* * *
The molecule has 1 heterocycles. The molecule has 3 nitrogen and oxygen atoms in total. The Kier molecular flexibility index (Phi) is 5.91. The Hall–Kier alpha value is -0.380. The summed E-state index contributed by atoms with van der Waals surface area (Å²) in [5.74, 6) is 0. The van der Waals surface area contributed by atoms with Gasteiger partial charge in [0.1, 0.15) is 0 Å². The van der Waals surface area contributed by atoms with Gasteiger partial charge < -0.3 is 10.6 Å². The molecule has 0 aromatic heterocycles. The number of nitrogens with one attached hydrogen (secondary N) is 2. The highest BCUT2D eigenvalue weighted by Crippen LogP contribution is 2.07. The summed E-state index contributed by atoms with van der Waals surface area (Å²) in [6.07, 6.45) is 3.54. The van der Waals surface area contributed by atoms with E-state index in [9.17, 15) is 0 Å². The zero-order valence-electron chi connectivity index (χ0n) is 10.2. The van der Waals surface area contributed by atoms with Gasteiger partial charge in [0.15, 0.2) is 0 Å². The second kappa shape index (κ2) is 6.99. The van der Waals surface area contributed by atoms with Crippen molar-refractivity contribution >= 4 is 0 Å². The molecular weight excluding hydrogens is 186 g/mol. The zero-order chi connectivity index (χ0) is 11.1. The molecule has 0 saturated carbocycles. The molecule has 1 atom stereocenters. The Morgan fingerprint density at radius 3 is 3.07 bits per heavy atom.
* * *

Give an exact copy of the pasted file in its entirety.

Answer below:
The molecule has 1 heterocycles. The molecule has 3 nitrogen and oxygen atoms in total. The Kier molecular flexibility index (Phi) is 5.91. The Hall–Kier alpha value is -0.380. The summed E-state index contributed by atoms with van der Waals surface area (Å²) in [5.74, 6) is 0. The van der Waals surface area contributed by atoms with Gasteiger partial charge in [0.1, 0.15) is 0 Å². The van der Waals surface area contributed by atoms with Gasteiger partial charge < -0.3 is 10.6 Å². The molecule has 0 aromatic heterocycles. The number of nitrogens with one attached hydrogen (secondary N) is 2. The highest BCUT2D eigenvalue weighted by Crippen LogP contribution is 2.07. The summed E-state index contributed by atoms with van der Waals surface area (Å²) in [6.07, 6.45) is 3.54. The van der Waals surface area contributed by atoms with E-state index in [9.17, 15) is 0 Å². The zero-order valence-electron chi connectivity index (χ0n) is 10.2. The van der Waals surface area contributed by atoms with Gasteiger partial charge in [0.15, 0.2) is 0 Å². The second kappa shape index (κ2) is 6.99. The van der Waals surface area contributed by atoms with Crippen molar-refractivity contribution >= 4 is 0 Å². The molecular weight excluding hydrogens is 186 g/mol. The zero-order chi connectivity index (χ0) is 11.1. The molecule has 0 saturated carbocycles. The molecule has 1 atom stereocenters. The Morgan fingerprint density at radius 3 is 3.07 bits per heavy atom.